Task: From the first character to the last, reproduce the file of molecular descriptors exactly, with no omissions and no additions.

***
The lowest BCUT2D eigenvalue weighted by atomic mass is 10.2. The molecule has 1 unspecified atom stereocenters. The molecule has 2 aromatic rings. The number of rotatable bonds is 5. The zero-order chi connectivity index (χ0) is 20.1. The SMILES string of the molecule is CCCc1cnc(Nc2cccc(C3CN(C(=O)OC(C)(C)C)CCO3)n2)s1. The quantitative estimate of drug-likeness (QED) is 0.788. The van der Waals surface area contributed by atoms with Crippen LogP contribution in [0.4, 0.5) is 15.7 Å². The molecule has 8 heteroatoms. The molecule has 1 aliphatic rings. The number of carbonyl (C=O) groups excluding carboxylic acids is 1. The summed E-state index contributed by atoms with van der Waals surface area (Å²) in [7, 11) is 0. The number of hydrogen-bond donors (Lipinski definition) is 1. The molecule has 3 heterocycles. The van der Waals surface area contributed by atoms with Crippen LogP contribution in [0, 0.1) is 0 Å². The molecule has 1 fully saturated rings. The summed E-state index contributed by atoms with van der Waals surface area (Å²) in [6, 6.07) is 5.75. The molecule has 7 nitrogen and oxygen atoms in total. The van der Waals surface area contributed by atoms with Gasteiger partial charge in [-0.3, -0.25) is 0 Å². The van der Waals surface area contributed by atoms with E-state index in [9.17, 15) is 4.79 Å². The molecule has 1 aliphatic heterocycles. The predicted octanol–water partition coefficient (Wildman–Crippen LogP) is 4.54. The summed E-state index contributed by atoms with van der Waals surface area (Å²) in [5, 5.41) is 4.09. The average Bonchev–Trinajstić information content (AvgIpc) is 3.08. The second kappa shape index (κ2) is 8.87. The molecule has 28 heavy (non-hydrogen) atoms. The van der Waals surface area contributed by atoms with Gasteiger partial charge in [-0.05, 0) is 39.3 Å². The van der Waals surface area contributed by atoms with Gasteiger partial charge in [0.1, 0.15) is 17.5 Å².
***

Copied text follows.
The lowest BCUT2D eigenvalue weighted by atomic mass is 10.2. The molecule has 1 unspecified atom stereocenters. The molecule has 2 aromatic rings. The number of rotatable bonds is 5. The zero-order chi connectivity index (χ0) is 20.1. The SMILES string of the molecule is CCCc1cnc(Nc2cccc(C3CN(C(=O)OC(C)(C)C)CCO3)n2)s1. The quantitative estimate of drug-likeness (QED) is 0.788. The van der Waals surface area contributed by atoms with Crippen LogP contribution in [0.4, 0.5) is 15.7 Å². The molecule has 8 heteroatoms. The molecule has 1 aliphatic rings. The number of carbonyl (C=O) groups excluding carboxylic acids is 1. The summed E-state index contributed by atoms with van der Waals surface area (Å²) in [7, 11) is 0. The number of hydrogen-bond donors (Lipinski definition) is 1. The molecule has 3 heterocycles. The van der Waals surface area contributed by atoms with Crippen LogP contribution in [0, 0.1) is 0 Å². The molecule has 1 fully saturated rings. The summed E-state index contributed by atoms with van der Waals surface area (Å²) in [6, 6.07) is 5.75. The molecule has 7 nitrogen and oxygen atoms in total. The van der Waals surface area contributed by atoms with Gasteiger partial charge in [-0.3, -0.25) is 0 Å². The van der Waals surface area contributed by atoms with E-state index in [9.17, 15) is 4.79 Å². The molecule has 1 aliphatic heterocycles. The predicted octanol–water partition coefficient (Wildman–Crippen LogP) is 4.54. The summed E-state index contributed by atoms with van der Waals surface area (Å²) in [5, 5.41) is 4.09. The average Bonchev–Trinajstić information content (AvgIpc) is 3.08. The second kappa shape index (κ2) is 8.87. The molecule has 28 heavy (non-hydrogen) atoms. The van der Waals surface area contributed by atoms with Gasteiger partial charge in [-0.05, 0) is 39.3 Å². The van der Waals surface area contributed by atoms with Gasteiger partial charge in [0.1, 0.15) is 17.5 Å².